Ethiopia glossary








farmer trained in beekeeping




October 1998



Section 1
I had a hard time when I conducted this interview. The interview was made in the town of Dibko on Wednesday - the day of the local market. We had some difficulty in choosing a suitable place for the interview. We commenced the interview at the home of the interviewee, but soon it was interrupted when the owner heard that his tenants were leaving his house. He became very angry and started heatedly arguing with them. Then we left for a house on the outskirts of the town. However, there was a disturbance there too and many persons were going in and out of the house. I waited patiently for 45 minutes, persuading the man not to abandon the interview. Despite the distractions by the incessant chirping of a bird perched on the roof, I was finally able to conclude the interview.

This man has a household of nine members, including his wife, one maid, one farmer, one cowherd and four children. Although the interview took a long time, the man was able to respond to all my questions.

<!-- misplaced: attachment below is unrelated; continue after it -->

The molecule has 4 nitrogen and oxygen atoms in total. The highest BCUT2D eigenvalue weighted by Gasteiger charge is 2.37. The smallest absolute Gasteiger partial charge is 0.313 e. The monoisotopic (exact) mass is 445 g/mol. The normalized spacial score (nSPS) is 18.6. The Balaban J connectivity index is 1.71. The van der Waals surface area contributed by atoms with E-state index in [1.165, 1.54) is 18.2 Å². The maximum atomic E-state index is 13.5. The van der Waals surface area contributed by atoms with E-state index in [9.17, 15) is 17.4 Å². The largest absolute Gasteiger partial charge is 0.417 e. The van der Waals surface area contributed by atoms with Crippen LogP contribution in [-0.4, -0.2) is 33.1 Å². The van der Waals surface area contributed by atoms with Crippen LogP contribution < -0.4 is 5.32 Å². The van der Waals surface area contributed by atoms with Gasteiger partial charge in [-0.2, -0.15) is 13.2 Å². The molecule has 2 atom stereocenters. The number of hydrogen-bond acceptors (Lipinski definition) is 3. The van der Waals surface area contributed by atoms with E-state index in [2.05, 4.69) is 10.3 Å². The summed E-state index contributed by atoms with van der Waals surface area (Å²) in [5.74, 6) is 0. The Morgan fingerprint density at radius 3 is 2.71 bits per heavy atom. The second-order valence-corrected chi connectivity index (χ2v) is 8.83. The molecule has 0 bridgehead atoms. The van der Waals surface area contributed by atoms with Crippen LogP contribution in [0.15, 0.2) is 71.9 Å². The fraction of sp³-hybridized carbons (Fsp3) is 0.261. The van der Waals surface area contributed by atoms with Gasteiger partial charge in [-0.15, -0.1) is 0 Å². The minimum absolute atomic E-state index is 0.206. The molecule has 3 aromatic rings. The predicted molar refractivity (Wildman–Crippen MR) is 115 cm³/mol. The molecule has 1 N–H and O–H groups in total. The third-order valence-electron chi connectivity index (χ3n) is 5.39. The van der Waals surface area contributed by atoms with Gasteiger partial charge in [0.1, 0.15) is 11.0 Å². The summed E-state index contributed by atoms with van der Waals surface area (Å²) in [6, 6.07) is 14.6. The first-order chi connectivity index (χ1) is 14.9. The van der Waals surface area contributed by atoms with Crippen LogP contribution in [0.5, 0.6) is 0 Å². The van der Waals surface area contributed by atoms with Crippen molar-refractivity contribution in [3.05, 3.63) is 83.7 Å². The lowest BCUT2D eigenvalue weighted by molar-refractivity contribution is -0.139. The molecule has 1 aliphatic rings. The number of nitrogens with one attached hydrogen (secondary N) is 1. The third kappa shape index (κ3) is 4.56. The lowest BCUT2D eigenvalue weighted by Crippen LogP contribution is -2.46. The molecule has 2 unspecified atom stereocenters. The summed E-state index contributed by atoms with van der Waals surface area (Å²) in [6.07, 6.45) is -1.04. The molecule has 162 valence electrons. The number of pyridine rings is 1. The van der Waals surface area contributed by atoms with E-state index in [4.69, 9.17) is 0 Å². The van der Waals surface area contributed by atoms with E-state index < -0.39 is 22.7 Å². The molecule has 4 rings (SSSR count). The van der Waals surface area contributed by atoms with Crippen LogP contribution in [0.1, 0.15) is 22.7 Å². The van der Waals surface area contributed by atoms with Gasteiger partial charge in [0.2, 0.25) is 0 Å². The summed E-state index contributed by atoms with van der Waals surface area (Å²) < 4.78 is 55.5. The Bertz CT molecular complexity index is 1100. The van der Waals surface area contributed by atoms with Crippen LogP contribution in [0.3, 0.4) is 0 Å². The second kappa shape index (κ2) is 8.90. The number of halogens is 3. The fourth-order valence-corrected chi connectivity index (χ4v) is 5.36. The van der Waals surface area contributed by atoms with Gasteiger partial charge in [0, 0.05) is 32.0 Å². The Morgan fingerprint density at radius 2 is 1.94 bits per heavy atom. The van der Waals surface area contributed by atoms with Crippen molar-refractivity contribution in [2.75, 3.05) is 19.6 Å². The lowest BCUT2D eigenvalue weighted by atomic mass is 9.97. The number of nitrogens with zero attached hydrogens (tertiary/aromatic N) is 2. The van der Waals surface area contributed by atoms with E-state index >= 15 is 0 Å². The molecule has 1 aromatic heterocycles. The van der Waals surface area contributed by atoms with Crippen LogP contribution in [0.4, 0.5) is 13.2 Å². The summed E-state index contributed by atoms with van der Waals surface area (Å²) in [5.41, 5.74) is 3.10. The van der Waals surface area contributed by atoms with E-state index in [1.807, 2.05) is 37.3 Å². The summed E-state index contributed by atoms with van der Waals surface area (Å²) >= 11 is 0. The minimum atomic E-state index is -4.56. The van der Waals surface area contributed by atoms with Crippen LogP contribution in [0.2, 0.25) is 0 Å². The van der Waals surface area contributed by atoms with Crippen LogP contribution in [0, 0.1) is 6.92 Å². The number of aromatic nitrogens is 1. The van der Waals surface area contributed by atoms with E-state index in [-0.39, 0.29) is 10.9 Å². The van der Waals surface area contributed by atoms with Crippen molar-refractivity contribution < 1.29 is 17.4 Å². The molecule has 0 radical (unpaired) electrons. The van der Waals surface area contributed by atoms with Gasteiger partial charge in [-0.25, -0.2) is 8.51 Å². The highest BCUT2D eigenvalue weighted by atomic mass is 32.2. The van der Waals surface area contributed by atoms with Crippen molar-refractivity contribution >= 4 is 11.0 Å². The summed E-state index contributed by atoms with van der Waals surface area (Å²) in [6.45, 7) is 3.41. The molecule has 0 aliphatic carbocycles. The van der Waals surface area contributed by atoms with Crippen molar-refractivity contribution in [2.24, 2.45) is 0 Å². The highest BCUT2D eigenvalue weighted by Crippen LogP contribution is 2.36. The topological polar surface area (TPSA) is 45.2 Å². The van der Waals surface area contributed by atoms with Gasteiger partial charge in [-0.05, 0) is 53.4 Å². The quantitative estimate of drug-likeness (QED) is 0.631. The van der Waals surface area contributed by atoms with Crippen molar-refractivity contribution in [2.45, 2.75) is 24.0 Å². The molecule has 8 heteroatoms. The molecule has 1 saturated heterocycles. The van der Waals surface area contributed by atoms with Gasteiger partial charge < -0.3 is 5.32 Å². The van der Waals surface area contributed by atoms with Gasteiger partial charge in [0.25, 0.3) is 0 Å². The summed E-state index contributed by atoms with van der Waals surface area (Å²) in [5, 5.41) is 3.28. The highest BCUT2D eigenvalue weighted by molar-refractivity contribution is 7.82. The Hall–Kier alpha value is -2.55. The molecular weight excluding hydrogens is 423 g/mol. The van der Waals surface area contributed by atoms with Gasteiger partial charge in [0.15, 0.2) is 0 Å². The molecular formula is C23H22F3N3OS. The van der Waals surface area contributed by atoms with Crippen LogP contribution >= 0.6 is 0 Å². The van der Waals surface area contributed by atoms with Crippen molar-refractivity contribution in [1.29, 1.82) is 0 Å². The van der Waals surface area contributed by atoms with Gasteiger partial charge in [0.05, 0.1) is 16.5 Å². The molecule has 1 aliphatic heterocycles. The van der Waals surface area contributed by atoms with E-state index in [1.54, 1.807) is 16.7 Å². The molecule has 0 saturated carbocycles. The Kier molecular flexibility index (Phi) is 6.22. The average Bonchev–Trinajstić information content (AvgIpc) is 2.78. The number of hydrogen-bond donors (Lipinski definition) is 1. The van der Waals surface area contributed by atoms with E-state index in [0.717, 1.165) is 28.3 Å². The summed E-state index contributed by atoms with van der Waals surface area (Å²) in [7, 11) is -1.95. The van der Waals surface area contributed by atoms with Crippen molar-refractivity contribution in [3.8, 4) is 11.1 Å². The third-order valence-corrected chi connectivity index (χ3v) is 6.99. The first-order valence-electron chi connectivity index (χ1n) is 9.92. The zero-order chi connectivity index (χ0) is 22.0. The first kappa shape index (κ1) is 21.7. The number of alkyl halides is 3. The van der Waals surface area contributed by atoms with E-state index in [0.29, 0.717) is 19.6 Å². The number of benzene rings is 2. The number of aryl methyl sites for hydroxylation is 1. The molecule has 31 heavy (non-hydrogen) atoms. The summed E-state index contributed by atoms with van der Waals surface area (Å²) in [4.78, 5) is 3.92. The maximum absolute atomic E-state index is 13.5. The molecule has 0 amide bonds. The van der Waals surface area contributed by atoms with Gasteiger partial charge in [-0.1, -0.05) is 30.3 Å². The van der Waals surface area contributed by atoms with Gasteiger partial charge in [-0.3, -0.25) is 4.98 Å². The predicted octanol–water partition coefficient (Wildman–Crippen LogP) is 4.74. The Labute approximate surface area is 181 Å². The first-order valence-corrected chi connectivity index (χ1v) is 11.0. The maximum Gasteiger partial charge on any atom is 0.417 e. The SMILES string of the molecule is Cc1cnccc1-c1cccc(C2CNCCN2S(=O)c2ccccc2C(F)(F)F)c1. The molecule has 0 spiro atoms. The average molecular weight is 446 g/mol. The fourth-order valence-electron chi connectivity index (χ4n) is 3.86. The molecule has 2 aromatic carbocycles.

What were the causes of the environmental changes around here?
Our locality used to be productive in the old days. Now we donít harvest as much as we cultivate. This is because the cultivation is destroyed by hailstorm and failure of the rains. Also, the flood has washed away the top-soil, exposed the sand and rocks, and cut through the land thereby forming gullies. The farmers could have got some benefits from their livestock, but the latter have nothing to feed on and could not give any yield. One canít even collect sufficient honey because there are no trees for the bees.

You have mentioned about the animals and grazing. Could you tell us about livestock diseases in the past and now?
Now we have veterinarians around here who give pills and injections to our animals when they fall ill. So the agricultural bureau is helping us in this respect and the health of the animals is improving. In the past there were no veterinarians. Regarding irrigation, we do not have sufficient water. Our people are hard working and have made a lot of preparations for irrigation farming, but the water dries up. Down there in the place called Warkaye, you find five to six thousand stems of coffee grown by irrigation and the farmers have got some benefits from them, but the water is now drying up. Had it not been for the scarcity of water, you can grow papaw, lemon, orange and banana here.

What are the changes in land tenure? What impact did the land redistribution have on your life?